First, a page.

Strengths: Fun with some very good life lessons.
Weaknesses: It’s not always happy (but then what is?)
Why I read it: Sent to me by Bloomsbury ANZ – thank you!
Rating: 8.5 out of 10
Elza’s Kitchen is a fairly short book, but don’t misjudge it for its size. It packs a powerful punch in terms of life lessons all wrapped in a simple and delightful story. Even if you don’t like to cook or find food boring, you’ll enjoy this book.
Elza is the owner of a small restaurant in Delibab, Hungary. It would be fair to say that her life has fallen into a rut of late. She sees the same customers in her restaurant. Her relationship with the Sous Chef is dull. Her menu is unchanging. So Elza decides to change things, by asking The Critic of a famed food journal to visit her restaurant and rate it. As she prepares for his visit, everything seems to go awry. Her relationship dissolves, her workers turn against her and the customers stay away. Elza needs to look at what she has and how to change it.
How Elza goes about changing her bad fortune into good (or at least tolerable) is admirable. Fitten doesn’t use any magical plot devices here – all of what Elza achieves could be done by any one of us and I think that’s where the magic in this book lies. Forget your self-help books; Elza is a role model for making great lemonade from life’s lemons. Likewise, Elza’s mishaps – a true accident, failing relationships and work issues are something that every one of us faces. Elza’s also not perfect herself – she comes across as rather naïve and gullible at times which makes her a much more believable character.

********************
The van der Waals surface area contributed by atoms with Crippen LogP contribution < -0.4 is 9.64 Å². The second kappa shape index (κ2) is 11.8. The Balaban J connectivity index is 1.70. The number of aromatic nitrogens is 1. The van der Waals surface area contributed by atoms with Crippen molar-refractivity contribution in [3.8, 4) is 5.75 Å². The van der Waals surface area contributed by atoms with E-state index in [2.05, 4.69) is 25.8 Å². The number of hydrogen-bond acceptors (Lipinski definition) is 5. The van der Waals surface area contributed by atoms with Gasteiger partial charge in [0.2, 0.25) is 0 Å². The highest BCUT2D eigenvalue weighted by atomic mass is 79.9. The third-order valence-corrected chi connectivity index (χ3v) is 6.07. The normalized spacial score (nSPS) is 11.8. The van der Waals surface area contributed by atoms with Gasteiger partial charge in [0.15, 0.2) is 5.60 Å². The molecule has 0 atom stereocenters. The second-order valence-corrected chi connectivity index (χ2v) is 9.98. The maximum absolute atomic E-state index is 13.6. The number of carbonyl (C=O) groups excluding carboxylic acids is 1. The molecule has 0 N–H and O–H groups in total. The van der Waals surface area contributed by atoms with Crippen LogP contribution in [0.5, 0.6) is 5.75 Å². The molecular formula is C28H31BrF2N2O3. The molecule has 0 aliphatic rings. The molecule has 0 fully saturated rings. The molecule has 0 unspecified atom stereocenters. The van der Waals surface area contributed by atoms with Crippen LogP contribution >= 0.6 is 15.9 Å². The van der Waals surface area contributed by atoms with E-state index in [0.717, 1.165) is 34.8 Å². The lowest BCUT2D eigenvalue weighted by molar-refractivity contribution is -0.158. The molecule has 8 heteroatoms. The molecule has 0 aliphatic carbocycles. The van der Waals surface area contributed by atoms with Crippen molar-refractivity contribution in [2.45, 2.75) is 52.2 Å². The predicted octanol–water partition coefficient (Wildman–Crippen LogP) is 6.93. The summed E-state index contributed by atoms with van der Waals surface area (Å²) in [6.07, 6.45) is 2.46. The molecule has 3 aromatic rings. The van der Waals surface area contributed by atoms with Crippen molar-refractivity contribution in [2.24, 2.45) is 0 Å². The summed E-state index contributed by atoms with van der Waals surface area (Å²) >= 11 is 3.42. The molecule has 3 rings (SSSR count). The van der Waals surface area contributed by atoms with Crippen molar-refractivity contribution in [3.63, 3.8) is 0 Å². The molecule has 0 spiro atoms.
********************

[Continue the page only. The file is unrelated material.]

Fitten has also intrigued me by not giving all of his characters Christian names. For example, The Sous Chef is not referred to by name, despite being Elza’s partner (life and business) for years! Yet his new girlfriend is referred to as Nora, rather than ‘The Pastry Chef’. Likewise, The Critic is not referred to by name but the young boys who hang around Elza’s restaurant are. It’s interesting to try and work out why – many of these people play a pivotal role in Elza’s life, so why don’t they deserve a name? Is The Sous Chef so criminal in his betrayal of Elza? Or is he just a passing fad, not worthy of naming?
I came away with a smile on my face after reading this delightful book and a yearning for some home cooked food.